First of the Month is our monthly rap column.
It’s easy to tie Freddie Gibbs to any number of headline-grabbing subplots: the decay of his native Gary, Indiana; the decay of his Interscope deal in the late 2000s record industry bust; his relationship with Madlib; the charges that last year kept him locked in a series of prison cells across Europe, away from his newborn daughter. But the bedrock of his appeal is that he’s one of the best rappers of his generation, both as a fearlessly honest writer and with his dizzying technical skill. You Only Live 2wice, a brief dispatch ahead of his second Madlib collaboration, Bandana, is a fierce reintroduction. The beat change halfway through opener “20 Karat Jesus” turns it into a victory lap; Gibbs never looks back, rattling off eight songs of bone-chilling gangsta rap, highlighted by the stark “Andrea.”
To say that Don Trip and Starlito are excellent rappers would be gross understatement; to say that the third installment of their Step Brothers series is one of 2017’s most brilliant records is completely reasonable. The Tennesseans spent their previous two full-lengths (a mixtape in 2011 and a retail effort two years later) one-upping each other not only with verbal pyrotechnics, but also with grave personal revelations and grim, naturalistic storytelling. Three is filled with plenty acrobatic punchline work, but spends most of its time and energy on the graver parts of Trip and Lito’s lives.
At What Cost is the GoldLink we were promised from the beginning: someone who seamlessly synthesized the DMV’s wide swath of musical influences into something boldly original. The list of famous co-signs is well-worn by this point, but the truth is that these songs are so buoyant (“Have You Seen That Girl?”) and kinetic (“Kokamoe Freestyle”) that the name on the white label would hardly matter. Corollary: has the great Shy Glizzy name change experiment officially failed?
Roc Marciano has spent the 2010s making some of the world’s slickest, meanest, most inimitable rap music. Rosebudd’s Revenge is his third major LP of the decade (though its rollout and sound quality hint at a more truncated process than with Marcberg or Reloaded). Songs like “Burkina Faso” are Marci’s worldview in microcosm: hard-bottomed shoes, cleanly executed stick-ups, “Might cop the Lotus but I’ve outgrown it.” What makes Marci’s writing so magnetic is that whatever he’s trafficking in for the given line (menace or luxury, usually), it’s in service of rounding out his assumed persona. Rosebudd’s Revenge is not his definitive work, but it’s a concise, razor-sharp dose for the already initiated.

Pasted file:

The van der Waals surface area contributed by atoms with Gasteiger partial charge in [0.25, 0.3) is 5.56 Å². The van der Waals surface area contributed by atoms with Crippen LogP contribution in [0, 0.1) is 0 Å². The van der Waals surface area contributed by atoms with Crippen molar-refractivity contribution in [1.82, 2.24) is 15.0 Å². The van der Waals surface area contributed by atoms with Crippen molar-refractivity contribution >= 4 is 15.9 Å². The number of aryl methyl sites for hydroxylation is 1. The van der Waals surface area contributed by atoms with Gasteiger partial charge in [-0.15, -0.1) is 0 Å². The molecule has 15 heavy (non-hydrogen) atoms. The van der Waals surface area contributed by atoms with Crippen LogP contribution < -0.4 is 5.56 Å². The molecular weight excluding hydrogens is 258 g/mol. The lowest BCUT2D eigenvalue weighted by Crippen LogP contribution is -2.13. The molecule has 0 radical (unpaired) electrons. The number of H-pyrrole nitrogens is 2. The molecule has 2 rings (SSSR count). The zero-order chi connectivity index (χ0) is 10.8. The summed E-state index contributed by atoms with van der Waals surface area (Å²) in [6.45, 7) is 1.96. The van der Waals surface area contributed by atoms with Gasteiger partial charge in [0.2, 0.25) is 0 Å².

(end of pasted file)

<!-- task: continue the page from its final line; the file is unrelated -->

More Life is almost certainly the album Drake hoped to make last year, before he buckled to the perceived pressure and loaded Views with a strain of tired, solipsistic rap that sounds totally divorced from his hit singles. That’s not to say the new set is brimming with “One Dance”s and “Controlla”s—its best songs spin in a variety of directions, from the metallic “Free Smoke” to the heartfelt “Do Not Disturb” to the triumphant “Sacrifices,” which comes complete with show-stealing verses by 2 Chainz and Young Thug. More Life’s early, dance-focused suite will likely rule radio all summer, an earned victory for someone who could stay at the top through inertia alone.
Elucid’s work with billy woods as Armand Hammer has been layered, serrated, and all together some of the best experimental rap music in recent memory. His solo work, including last year’s phenomenal LP Save Yourself, dives even further down those creative tunnels, and Valley of Grace, a new record written and recorded during an extended stay in South Africa, is his most confounding yet. It gives equal weight to immediate concerns of the flesh and to the more metaphysical realities of being a black American; it imagines generations of trauma as a filth that covers office windows, door handles, government license plates.
First of all, it is absolutely insane that it took this long for Rick Ross to make a song called “Lamborghini Doors.” It’s fascinating to listen to Ross’s brand of probably-adhering-to-tax-law-and-also-on-a-yacht rap as a lowered-stakes legacy act; it borders on shocking that it works this well. As you’ve surely heard by now, Ross takes aim at Birdman over Cash Money’s notorious business practices, with Chris Rock in tow and the “Where Have You Been” beat on loop. If Ross—the man who famously shrugged off the revelation that he was a corrections officer rather than a cocaine kingpin—becomes a sort of industry truth teller, well, stranger things have happened. Rather You Than Me is filled with the sort of guest-heavy, quietly excellent songs that round out most Ross albums: see “Dead Presidents,” which features Yo Gotti, Future, and longtime rival Jeezy, or the Young Thug- and Wale- (yes, Wale-) assisted “Trap Trap Trap.”
Chicago rappers are frequently treated as sociological case studies, genre signifiers, or both, but seldom as living, breathing human beings. Back in 2014, Lil Herb (as he was then known) made one of the most unshakably human records to ever hit an RSS feed. Welcome to Fazoland was a blistering display of aesthetic know-how that also overflowed with twice as much pain and suffering as any teenager should have experiences. Herbo’s latest EP revisits Fazoland, rolling out a half-dozen songs that sound as if they could have been culled from the same sessions. Fazoland 1.5 continues a breathless run of tapes (see especially Ballin’ Like I’m Kobe and December’s Strictly 4 My Fans) that position Herbo as one of rap’s brightest young talents. His development continues to be an absolute joy to witness.
Paul Thompson is a Canadian writer and critic who lives in Los Angeles. His work has appeared in GQ, Rolling Stone, New York Magazine and Playboy, among other outlets.
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